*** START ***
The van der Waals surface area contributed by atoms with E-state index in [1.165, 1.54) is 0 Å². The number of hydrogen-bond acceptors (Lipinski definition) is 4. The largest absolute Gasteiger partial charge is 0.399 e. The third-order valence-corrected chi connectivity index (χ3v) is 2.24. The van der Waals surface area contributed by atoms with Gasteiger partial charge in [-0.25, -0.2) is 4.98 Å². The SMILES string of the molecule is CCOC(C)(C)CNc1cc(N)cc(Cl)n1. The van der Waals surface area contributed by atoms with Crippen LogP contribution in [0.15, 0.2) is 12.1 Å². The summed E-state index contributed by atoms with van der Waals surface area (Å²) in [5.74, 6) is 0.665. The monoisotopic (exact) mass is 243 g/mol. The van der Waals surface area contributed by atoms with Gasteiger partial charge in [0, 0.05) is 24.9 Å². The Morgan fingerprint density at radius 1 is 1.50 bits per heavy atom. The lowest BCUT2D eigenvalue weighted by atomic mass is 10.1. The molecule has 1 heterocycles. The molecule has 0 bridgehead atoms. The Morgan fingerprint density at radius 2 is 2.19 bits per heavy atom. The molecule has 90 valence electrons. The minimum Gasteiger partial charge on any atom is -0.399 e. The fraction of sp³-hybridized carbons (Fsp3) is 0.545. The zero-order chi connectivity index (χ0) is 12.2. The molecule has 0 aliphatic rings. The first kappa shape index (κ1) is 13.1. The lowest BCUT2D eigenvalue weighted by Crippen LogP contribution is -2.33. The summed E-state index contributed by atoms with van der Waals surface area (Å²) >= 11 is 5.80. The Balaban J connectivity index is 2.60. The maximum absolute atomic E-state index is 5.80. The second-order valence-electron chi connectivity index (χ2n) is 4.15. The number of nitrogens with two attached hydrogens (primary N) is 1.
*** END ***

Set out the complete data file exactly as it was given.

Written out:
The van der Waals surface area contributed by atoms with E-state index in [1.165, 1.54) is 0 Å². The number of hydrogen-bond acceptors (Lipinski definition) is 4. The largest absolute Gasteiger partial charge is 0.399 e. The third-order valence-corrected chi connectivity index (χ3v) is 2.24. The van der Waals surface area contributed by atoms with Gasteiger partial charge in [-0.25, -0.2) is 4.98 Å². The SMILES string of the molecule is CCOC(C)(C)CNc1cc(N)cc(Cl)n1. The van der Waals surface area contributed by atoms with Crippen LogP contribution in [0.15, 0.2) is 12.1 Å². The summed E-state index contributed by atoms with van der Waals surface area (Å²) in [5.74, 6) is 0.665. The monoisotopic (exact) mass is 243 g/mol. The van der Waals surface area contributed by atoms with Gasteiger partial charge in [0, 0.05) is 24.9 Å². The Morgan fingerprint density at radius 1 is 1.50 bits per heavy atom. The lowest BCUT2D eigenvalue weighted by atomic mass is 10.1. The molecule has 1 heterocycles. The molecule has 0 bridgehead atoms. The Morgan fingerprint density at radius 2 is 2.19 bits per heavy atom. The molecule has 90 valence electrons. The minimum Gasteiger partial charge on any atom is -0.399 e. The fraction of sp³-hybridized carbons (Fsp3) is 0.545. The zero-order chi connectivity index (χ0) is 12.2. The molecule has 0 aliphatic rings. The first kappa shape index (κ1) is 13.1. The lowest BCUT2D eigenvalue weighted by Crippen LogP contribution is -2.33. The summed E-state index contributed by atoms with van der Waals surface area (Å²) >= 11 is 5.80. The Balaban J connectivity index is 2.60. The maximum absolute atomic E-state index is 5.80. The second-order valence-electron chi connectivity index (χ2n) is 4.15. The number of nitrogens with two attached hydrogens (primary N) is 1.